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Cyber Security

The Equifax case study from a UK perspective

20th October 2023

Rick Denton
The Equifax case study from a UK perspective

We have all witnessed or read of a sequence of concerning data breaches and cyber attacks in recent times. This has affected well-known high-street names such as Boots, BA and the BBC who were attacked via an outsourced provider that managed their payroll which had allowed hackers in. When we look back at the history of data breaches the Equifax case, which in the US dates back to 2017 though fines in the UK have only recently been issued, gives us some of the clearest lessons on the importance of having structures in place to support resilience.

In March 2017, Equifax, a credit reporting agency that assesses the financial health of a large number of people in the US, suffered a data breach relating to the personal data of over 140 million consumers. The attackers entered supposedly secure systems and stole terabytes of data. The hack occurred via the company’s consumer complaints web portal which was not adequately segregated from core systems. The company was criticised severely in respect of their lax response to the breach. Equifax was left facing dozens of lawsuits and government investigations.

Now, the UK implications of the case have also been analysed. Cyber-hackers were also able to access the data of approximately 13.8 million UK consumers because Equifax in the UK outsourced data to Equifax Inc’s servers in the US for processing. Data accessed included names, dates of birth, phone numbers, Equifax membership login details, partial details of credit cards and residential addresses.

The financial watchdog in the UK, the FCA, has now fined Equifax Ltd £11,164,400 for their role in what is one of the largest security breaches in history. The UK ICO had also imposed a fine of £500,000 for the same incident in 2018.

However, cyberattack and the unauthorised access was preventable. The FCA report concluded that the UK Equifax entity did not treat its relationship with its US parent company as outsourcing. There was no vigilance over how the data sent to the US was managed or protected. There was an awareness of the weakness of the US parent’s systems yet there was inadequate attention to the protection of Equifax’s UK consumer data which should have been segregated. Equifax in the UK also made inaccurate statements on the number of consumers affected. They did not treat customers fairly by failing to maintain quality assurance checks on complaints, meaning that the complaints were often mishandled.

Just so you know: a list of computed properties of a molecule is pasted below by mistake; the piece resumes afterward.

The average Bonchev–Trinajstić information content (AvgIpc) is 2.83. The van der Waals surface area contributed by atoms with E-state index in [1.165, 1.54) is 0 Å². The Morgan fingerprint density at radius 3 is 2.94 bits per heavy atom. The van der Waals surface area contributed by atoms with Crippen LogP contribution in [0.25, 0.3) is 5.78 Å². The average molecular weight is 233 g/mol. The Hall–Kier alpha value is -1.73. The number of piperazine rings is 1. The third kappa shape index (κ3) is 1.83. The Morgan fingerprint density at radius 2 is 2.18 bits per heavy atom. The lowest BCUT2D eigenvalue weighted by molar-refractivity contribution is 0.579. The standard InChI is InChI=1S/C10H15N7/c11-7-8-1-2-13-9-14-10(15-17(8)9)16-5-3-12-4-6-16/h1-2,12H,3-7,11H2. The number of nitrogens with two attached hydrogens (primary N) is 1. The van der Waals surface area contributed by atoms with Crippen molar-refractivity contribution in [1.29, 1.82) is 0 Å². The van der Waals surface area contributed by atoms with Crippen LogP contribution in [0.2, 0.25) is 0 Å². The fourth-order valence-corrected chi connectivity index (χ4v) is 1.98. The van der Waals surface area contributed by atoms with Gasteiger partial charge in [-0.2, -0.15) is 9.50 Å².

Jessica Rusu, FCA Chief Data, Information and Intelligence Officer, said ‘Cyber security and data protection are of growing importance to the security and stability of financial services. Firms not only have a technical responsibility to ensure resiliency, but also an ethical responsibility in the processing of consumer information. The Consumer Duty makes it clear that firms must raise their standards’.

So, in considering the many mistakes made, what can we learn from the UK side of the case:

  1. Equifax had clearly failed to implement a comprehensive information security programme with significant consequences.
  2. The UK breach could have been prevented if there was adequate segmentation between the UK and US networks.
  3. Effective patching would have helped as the US breach was initially hacked through a well-known vulnerability in their customer complaints portal, but which was not patched in a timely or regular way.
  4. There was a lack of file integrity monitoring which could have detected the malicious activity taking place within their network.
  5. There was an inadequate incident response plan with no clear processes to patch vulnerabilities, prioritise the protection of key assets and ensure the security of key systems.

Hopefully, this will heighten the vigilance of all companies, particularly when considering outsourcing arrangements.